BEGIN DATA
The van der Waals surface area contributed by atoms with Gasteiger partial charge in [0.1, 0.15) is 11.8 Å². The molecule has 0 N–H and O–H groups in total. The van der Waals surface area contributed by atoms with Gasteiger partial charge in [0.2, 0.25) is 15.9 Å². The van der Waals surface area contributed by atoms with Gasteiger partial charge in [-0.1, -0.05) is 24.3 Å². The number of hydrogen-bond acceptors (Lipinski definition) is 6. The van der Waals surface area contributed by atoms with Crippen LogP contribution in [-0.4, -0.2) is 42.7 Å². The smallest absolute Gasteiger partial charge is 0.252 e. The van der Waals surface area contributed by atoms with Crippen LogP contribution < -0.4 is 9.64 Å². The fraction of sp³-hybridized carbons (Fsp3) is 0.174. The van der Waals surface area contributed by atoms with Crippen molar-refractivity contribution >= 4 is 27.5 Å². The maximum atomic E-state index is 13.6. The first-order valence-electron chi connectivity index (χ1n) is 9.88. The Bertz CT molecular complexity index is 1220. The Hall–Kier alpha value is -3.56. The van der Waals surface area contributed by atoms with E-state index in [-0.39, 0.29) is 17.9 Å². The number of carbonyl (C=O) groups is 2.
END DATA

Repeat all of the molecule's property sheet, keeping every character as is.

The van der Waals surface area contributed by atoms with Gasteiger partial charge in [0.1, 0.15) is 11.8 Å². The molecule has 0 N–H and O–H groups in total. The van der Waals surface area contributed by atoms with Gasteiger partial charge in [0.2, 0.25) is 15.9 Å². The van der Waals surface area contributed by atoms with Gasteiger partial charge in [-0.1, -0.05) is 24.3 Å². The number of hydrogen-bond acceptors (Lipinski definition) is 6. The van der Waals surface area contributed by atoms with Crippen LogP contribution in [-0.4, -0.2) is 42.7 Å². The smallest absolute Gasteiger partial charge is 0.252 e. The van der Waals surface area contributed by atoms with Crippen LogP contribution < -0.4 is 9.64 Å². The fraction of sp³-hybridized carbons (Fsp3) is 0.174. The van der Waals surface area contributed by atoms with Crippen molar-refractivity contribution >= 4 is 27.5 Å². The maximum atomic E-state index is 13.6. The first-order valence-electron chi connectivity index (χ1n) is 9.88. The Bertz CT molecular complexity index is 1220. The Hall–Kier alpha value is -3.56. The van der Waals surface area contributed by atoms with E-state index in [-0.39, 0.29) is 17.9 Å². The number of carbonyl (C=O) groups is 2.